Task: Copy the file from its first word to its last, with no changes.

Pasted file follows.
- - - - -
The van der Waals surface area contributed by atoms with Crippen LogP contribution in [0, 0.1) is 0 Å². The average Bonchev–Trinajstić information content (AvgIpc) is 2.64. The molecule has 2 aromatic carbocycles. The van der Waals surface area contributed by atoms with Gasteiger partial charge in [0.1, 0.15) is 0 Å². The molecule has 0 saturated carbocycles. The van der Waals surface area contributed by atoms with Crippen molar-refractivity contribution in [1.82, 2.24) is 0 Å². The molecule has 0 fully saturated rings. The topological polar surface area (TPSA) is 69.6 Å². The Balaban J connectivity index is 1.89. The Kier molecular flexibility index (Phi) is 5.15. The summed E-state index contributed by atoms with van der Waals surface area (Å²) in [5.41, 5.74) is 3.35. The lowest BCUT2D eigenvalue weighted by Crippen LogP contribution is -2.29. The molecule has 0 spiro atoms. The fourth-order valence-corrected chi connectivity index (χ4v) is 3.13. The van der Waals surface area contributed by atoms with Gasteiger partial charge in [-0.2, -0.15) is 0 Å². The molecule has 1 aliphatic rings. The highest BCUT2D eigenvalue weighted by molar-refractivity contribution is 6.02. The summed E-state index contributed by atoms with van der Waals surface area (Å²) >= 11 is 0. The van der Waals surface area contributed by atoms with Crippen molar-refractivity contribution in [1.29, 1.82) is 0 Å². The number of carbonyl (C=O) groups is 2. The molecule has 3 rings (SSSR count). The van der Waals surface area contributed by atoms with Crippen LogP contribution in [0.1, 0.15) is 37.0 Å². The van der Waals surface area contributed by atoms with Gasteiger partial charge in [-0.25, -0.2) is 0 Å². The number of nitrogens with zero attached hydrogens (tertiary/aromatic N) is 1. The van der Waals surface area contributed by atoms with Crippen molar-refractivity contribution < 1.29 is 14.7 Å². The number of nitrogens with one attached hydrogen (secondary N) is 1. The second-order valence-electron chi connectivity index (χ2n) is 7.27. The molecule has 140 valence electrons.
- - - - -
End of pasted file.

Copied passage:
The van der Waals surface area contributed by atoms with Crippen LogP contribution in [0, 0.1) is 0 Å². The average Bonchev–Trinajstić information content (AvgIpc) is 2.64. The molecule has 2 aromatic carbocycles. The van der Waals surface area contributed by atoms with Gasteiger partial charge in [0.1, 0.15) is 0 Å². The molecule has 0 saturated carbocycles. The van der Waals surface area contributed by atoms with Crippen molar-refractivity contribution in [1.82, 2.24) is 0 Å². The molecule has 0 fully saturated rings. The topological polar surface area (TPSA) is 69.6 Å². The Balaban J connectivity index is 1.89. The Kier molecular flexibility index (Phi) is 5.15. The summed E-state index contributed by atoms with van der Waals surface area (Å²) in [5.41, 5.74) is 3.35. The lowest BCUT2D eigenvalue weighted by Crippen LogP contribution is -2.29. The molecule has 0 spiro atoms. The fourth-order valence-corrected chi connectivity index (χ4v) is 3.13. The van der Waals surface area contributed by atoms with Gasteiger partial charge in [-0.2, -0.15) is 0 Å². The molecule has 1 aliphatic rings. The highest BCUT2D eigenvalue weighted by molar-refractivity contribution is 6.02. The summed E-state index contributed by atoms with van der Waals surface area (Å²) >= 11 is 0. The van der Waals surface area contributed by atoms with Crippen molar-refractivity contribution in [1.29, 1.82) is 0 Å². The number of carbonyl (C=O) groups is 2. The molecule has 3 rings (SSSR count). The van der Waals surface area contributed by atoms with Crippen LogP contribution in [0.1, 0.15) is 37.0 Å². The van der Waals surface area contributed by atoms with Gasteiger partial charge in [-0.25, -0.2) is 0 Å². The number of nitrogens with zero attached hydrogens (tertiary/aromatic N) is 1. The van der Waals surface area contributed by atoms with Crippen molar-refractivity contribution < 1.29 is 14.7 Å². The number of nitrogens with one attached hydrogen (secondary N) is 1. The second-order valence-electron chi connectivity index (χ2n) is 7.27. The molecule has 140 valence electrons.